Capture the Tribal Knowledge in Your Growing Company

Posted by Alana Kadden Ballon on Jan 28, 2014

Ancient Scroll in PotMany of the clients we work with are transitioning from oral to written knowledge. One of our biggest challenges is to make information more accessible to a growing workforce while retaining the tribal knowledge that makes the firm unique.

When the Bible Becomes a Book

This is not a new problem. Dr. William Schniedewind, Biblical scholar from UCLA, writes about the cultural shift that ancient Israel underwent when the Bible became a book (Schniedewind, 2008). It democratized the written word, shifting it from something that the government and priests did to something that was accessible to the entire populace.

It also took the place of the prominent voice of the teacher, whose role had been to communicate the stories and laws. With the advent of a written tradition, individuals could access the information on their own. The democratization of the Bible changed the power structure and the purpose of writing. Writing went from a ritual to a form of communication without room for oversight of a particular section that a teacher wasn’t fond of. Individuals could take their own viewpoints, but might be less inclined to hear those of others.

Turning Your Tech Tribe into a Reading Community

We find high-growth companies encounter the same issues when onboarding new hires and developing talent. They begin with tribal knowledge, where all information is passed from employee to employee through discussions, but as they grow and early employees leave, crucial knowledge gets lost, and the volume of necessary information becomes too big. The time to ramp new employees starts to lengthen.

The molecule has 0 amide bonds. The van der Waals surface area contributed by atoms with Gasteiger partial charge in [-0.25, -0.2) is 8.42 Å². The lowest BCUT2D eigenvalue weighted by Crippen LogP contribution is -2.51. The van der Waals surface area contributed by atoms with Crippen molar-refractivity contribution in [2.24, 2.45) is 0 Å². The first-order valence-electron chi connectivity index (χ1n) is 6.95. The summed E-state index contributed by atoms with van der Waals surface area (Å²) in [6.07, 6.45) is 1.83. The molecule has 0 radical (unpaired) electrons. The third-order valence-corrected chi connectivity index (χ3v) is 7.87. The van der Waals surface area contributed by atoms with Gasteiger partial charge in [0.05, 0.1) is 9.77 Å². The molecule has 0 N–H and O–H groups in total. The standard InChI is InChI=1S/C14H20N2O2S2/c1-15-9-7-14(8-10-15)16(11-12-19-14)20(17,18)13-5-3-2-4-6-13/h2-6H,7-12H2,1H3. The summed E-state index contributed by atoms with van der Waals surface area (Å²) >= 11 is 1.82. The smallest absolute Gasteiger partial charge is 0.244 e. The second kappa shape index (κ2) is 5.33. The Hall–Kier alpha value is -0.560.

We work with these companies to take their tribal knowledge and capture it with written documentation, easing the transition of a shifting culture.

So, how do we do it?

First, we place a tremendous amount of value on the oral traditions of a firm. We find out how they teach new hires and peers and what information people found most helpful. This is not just product facts and sales tactics, this also ties into the company’s culture and how work gets done.

Next, we figure out what people felt they were missing & had to find on their own. We try to determine why that information isn’t passed down and how it is ultimately found. Sometimes, as the firm grows, it is more difficult to get the full message out to everyone on the team. We want to know where and why that breaks down.

Finally, we create a plan to combine the best of tribal knowledge with formal instruction, checklists and guides to help the new hire ask the right questions. This can include a mentor program, structured shadowing and Q&A with executives.

We find that people want to be helpful and offer to “answer any questions,” but sometimes, new hires struggle to know which questions would be most helpful to ask. By facilitating the beginning of the conversation and creating a net so that key topics aren’t missed, we can retain the best of a firm’s tribal knowledge without sacrificing the benefits of documented, biblical knowledge.

http://www.pbs.org/wgbh/nova/ancient/origins-written-bible.html